“We’re always excited to get our hands on green garlic, the thinnings that are pulled to make room for other garlic plants to grow to maturity. The juicy bulbs usually haven’t fully divided into cloves, which means they’re a snap to chop. Green garlic makes for a lovely, gently flavored mayonnaise. We also love making Caesar salad with this milder garlic. In addition to the dressing—heavy on the anchovies!—chop some of the tender stem and toss it with the oily croutons as they toast.”

And here’s the word from Stockton Market!
Colleen Christi, Chef at Bread and Spoon 
“On the savory side, we love working with spring garlic. Garlic is usually planted before the first frost, then harvested late the following summer; but if you pull garlic in the spring and early summer, you get something wonderful: a plant that hasn’t formed a bulb yet, still green, with a mild, fresh, sweet taste. The flavor of garlic with slightly less commitment. It’s a beautiful addition to cold salads incorporating other spring veggies, like peas and asparagus, or sauteed to add flavor to sauces and dressings.
On the sweet side—well, really more tangy—we love rhubarb! Rhubarb kind of looks and crunches like a reddish celery- but its flavor is sharp, tangy and delicious. It’s often combined as a wonderful balance to the sweeter strawberry, and we love to feature it in our vegan and gluten-free pies, scones and crumbles. It also makes a wonderfully tangy sorbet!”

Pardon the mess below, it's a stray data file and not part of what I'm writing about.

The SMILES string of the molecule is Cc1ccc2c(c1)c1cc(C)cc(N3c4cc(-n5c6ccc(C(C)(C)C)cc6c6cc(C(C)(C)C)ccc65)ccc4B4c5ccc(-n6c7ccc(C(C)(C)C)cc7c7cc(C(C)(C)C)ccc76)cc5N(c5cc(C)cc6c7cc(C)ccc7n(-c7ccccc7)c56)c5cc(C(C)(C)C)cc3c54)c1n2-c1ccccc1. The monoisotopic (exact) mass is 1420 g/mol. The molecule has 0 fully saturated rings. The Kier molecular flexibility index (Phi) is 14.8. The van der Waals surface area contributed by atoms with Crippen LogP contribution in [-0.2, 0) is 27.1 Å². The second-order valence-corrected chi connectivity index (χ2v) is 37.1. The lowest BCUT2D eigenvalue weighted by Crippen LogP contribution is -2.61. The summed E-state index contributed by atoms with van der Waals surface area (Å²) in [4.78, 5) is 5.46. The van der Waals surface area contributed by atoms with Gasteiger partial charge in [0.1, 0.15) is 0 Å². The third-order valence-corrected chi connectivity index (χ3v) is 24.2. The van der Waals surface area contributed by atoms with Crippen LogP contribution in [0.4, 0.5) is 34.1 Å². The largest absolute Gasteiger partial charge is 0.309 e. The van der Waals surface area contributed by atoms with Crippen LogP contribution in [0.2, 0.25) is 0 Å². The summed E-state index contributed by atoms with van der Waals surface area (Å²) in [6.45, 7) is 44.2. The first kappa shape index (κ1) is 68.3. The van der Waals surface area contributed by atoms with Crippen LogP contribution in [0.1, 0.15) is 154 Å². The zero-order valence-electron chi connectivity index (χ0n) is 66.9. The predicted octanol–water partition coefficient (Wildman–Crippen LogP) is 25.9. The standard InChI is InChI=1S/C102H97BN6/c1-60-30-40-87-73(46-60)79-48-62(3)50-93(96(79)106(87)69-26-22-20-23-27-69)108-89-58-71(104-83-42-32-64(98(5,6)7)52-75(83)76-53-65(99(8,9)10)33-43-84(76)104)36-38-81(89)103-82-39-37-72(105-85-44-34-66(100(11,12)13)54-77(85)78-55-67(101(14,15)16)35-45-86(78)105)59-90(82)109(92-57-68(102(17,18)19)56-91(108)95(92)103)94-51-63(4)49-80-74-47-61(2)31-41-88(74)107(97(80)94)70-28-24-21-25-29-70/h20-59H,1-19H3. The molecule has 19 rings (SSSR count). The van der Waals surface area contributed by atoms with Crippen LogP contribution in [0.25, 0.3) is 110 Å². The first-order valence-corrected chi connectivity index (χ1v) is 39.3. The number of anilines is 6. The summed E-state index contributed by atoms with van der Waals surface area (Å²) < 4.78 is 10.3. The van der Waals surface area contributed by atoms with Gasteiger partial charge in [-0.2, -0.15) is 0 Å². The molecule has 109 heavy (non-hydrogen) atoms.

Megan Jones-Holt of Market Pizza
“I love spring, it’s the awakening from the cold, dark, shorter days of winter and hearty comfort foods. It’s time to lighten up and spruce up. My favorite part is getting my veggie and herb garden planted to use fresh home grown ingredients in my weekly pizza specials. Rainbow Swiss chard is my favorite to work with. It’s packed full of flavor and vitamins and is extremely versatile not to mention colorful. I love using it in complex pizzas that have your taste buds jumping. Fresh chard with bacon, caramelized onions, red pepper flakes, garlic, fresh mozzarella and goat cheese topped off with a balsamic reduction drizzle.”

Stephanie McCue of Mushrooms Etc.